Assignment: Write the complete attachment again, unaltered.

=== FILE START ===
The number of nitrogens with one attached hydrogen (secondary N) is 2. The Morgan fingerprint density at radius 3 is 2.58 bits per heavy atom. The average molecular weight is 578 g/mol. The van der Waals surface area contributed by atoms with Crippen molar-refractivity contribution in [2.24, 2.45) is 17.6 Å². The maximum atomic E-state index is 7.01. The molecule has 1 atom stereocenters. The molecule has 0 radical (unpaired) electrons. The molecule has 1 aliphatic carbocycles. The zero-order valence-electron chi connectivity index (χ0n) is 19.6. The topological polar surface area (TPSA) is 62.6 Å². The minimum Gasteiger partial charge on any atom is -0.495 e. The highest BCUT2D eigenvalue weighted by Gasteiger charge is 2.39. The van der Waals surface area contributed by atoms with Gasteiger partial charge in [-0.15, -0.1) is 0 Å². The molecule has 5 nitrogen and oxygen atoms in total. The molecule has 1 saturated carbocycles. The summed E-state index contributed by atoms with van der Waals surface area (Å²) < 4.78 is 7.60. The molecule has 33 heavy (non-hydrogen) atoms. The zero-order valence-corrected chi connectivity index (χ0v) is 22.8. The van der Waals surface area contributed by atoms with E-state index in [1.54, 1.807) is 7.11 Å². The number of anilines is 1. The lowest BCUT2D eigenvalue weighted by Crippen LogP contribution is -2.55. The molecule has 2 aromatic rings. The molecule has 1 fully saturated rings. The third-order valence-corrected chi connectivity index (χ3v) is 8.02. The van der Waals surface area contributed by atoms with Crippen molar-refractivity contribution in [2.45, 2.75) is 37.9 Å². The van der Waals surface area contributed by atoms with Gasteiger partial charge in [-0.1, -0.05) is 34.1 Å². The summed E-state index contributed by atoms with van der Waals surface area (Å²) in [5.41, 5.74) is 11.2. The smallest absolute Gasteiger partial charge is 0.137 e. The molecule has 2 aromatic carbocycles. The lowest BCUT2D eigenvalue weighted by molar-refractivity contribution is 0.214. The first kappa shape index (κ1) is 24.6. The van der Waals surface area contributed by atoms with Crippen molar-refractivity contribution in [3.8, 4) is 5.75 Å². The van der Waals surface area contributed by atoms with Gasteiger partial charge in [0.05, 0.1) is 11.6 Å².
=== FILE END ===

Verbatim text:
The number of nitrogens with one attached hydrogen (secondary N) is 2. The Morgan fingerprint density at radius 3 is 2.58 bits per heavy atom. The average molecular weight is 578 g/mol. The van der Waals surface area contributed by atoms with Crippen molar-refractivity contribution in [2.24, 2.45) is 17.6 Å². The maximum atomic E-state index is 7.01. The molecule has 1 atom stereocenters. The molecule has 0 radical (unpaired) electrons. The molecule has 1 aliphatic carbocycles. The zero-order valence-electron chi connectivity index (χ0n) is 19.6. The topological polar surface area (TPSA) is 62.6 Å². The minimum Gasteiger partial charge on any atom is -0.495 e. The highest BCUT2D eigenvalue weighted by Gasteiger charge is 2.39. The van der Waals surface area contributed by atoms with Gasteiger partial charge in [-0.15, -0.1) is 0 Å². The molecule has 5 nitrogen and oxygen atoms in total. The molecule has 1 saturated carbocycles. The summed E-state index contributed by atoms with van der Waals surface area (Å²) < 4.78 is 7.60. The molecule has 33 heavy (non-hydrogen) atoms. The zero-order valence-corrected chi connectivity index (χ0v) is 22.8. The van der Waals surface area contributed by atoms with E-state index in [1.54, 1.807) is 7.11 Å². The number of anilines is 1. The lowest BCUT2D eigenvalue weighted by Crippen LogP contribution is -2.55. The molecule has 2 aromatic rings. The molecule has 1 fully saturated rings. The third-order valence-corrected chi connectivity index (χ3v) is 8.02. The van der Waals surface area contributed by atoms with Crippen molar-refractivity contribution in [2.45, 2.75) is 37.9 Å². The van der Waals surface area contributed by atoms with Gasteiger partial charge in [-0.1, -0.05) is 34.1 Å². The summed E-state index contributed by atoms with van der Waals surface area (Å²) in [5.41, 5.74) is 11.2. The smallest absolute Gasteiger partial charge is 0.137 e. The molecule has 2 aromatic carbocycles. The lowest BCUT2D eigenvalue weighted by molar-refractivity contribution is 0.214. The first kappa shape index (κ1) is 24.6. The van der Waals surface area contributed by atoms with Crippen molar-refractivity contribution in [3.8, 4) is 5.75 Å². The van der Waals surface area contributed by atoms with Gasteiger partial charge in [0.05, 0.1) is 11.6 Å².